As a diehard rock music fan from Cleveland, I’ve always been proud to note that when the late great David Bowie made his American concert debut in 1972 in support of his phenomenal game-changing album “The Rise and Fall of Ziggy Stardust and the Spiders from Mars,” he did so from the stage of Music Hall in Cleveland Public Auditorium.
Sadly, I was a couple of months late to turn on to this strange new British sensation with the orange hair, bizarre costume and alien persona, so I wasn’t in attendance. But once I heard the explosive, revolutionary sounds of “Suffragette City,” I ran out and bought the album, and played it incessantly for months. Such an incredible record full of dynamic, in-your-face music — “Moonage Daydream,” “Starman,” “Hang On To Yourself,” “Rock and Roll Suicide,” and the indelible title track…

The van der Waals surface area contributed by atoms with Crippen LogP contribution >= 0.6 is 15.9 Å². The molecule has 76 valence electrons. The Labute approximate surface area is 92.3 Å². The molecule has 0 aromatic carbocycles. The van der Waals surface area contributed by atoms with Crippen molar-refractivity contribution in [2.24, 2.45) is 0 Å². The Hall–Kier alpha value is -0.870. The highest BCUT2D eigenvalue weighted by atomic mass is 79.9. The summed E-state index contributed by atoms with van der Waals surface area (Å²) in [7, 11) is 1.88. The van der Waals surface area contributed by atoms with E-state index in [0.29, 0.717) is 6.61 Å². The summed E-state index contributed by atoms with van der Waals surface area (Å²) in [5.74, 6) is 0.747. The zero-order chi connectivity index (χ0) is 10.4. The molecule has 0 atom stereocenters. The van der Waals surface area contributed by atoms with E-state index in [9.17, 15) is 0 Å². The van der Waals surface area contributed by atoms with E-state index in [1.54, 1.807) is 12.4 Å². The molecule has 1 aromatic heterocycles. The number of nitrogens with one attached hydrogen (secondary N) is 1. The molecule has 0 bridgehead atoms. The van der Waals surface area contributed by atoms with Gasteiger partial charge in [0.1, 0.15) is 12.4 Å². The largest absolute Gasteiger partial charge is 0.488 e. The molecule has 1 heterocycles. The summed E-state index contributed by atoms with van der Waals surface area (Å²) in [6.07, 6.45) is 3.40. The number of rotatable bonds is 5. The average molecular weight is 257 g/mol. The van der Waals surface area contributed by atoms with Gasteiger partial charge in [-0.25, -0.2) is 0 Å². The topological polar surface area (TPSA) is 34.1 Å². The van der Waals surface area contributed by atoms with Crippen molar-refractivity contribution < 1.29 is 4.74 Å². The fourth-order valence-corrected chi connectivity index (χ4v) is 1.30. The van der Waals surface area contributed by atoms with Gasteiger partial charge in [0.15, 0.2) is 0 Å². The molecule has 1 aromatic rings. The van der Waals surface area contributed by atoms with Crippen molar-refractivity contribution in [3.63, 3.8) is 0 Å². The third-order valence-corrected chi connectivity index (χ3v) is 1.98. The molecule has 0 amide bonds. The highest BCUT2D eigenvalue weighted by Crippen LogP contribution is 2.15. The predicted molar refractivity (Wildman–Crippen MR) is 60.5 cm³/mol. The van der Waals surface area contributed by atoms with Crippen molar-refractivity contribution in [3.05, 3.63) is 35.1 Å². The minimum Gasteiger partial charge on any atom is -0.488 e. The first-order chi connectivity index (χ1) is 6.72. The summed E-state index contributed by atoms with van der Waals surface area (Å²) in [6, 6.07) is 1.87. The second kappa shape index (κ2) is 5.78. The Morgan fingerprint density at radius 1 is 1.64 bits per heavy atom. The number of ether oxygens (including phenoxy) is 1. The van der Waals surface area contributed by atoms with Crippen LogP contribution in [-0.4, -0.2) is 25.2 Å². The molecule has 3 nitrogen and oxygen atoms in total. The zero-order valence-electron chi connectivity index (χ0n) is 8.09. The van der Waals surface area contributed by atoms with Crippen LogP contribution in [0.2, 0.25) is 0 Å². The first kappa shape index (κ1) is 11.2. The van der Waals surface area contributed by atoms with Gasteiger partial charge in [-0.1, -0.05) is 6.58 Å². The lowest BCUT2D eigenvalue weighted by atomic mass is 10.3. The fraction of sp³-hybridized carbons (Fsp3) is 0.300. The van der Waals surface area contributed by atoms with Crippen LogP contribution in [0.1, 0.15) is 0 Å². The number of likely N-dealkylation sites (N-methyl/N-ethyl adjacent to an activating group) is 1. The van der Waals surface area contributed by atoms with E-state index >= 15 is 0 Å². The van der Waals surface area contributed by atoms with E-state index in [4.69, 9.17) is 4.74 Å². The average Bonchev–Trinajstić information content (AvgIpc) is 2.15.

But he’s gone now, damnit. Dead of liver cancer at age 69. We lost a musical giant, a real Major Tom, this month.
Over the course of 28 albums in nearly 50 years, Bowie clearly earned his reputation as the Chameleon of Rock, continually changing musical styles, personas, accompanying musicians, producers, fashion and more, often with little regard for how it might appeal to his fan base or the commercial charts. “My reason for performing is not to please an audience,” he said in 1997. “It’s to present what I think are exciting new ideas.”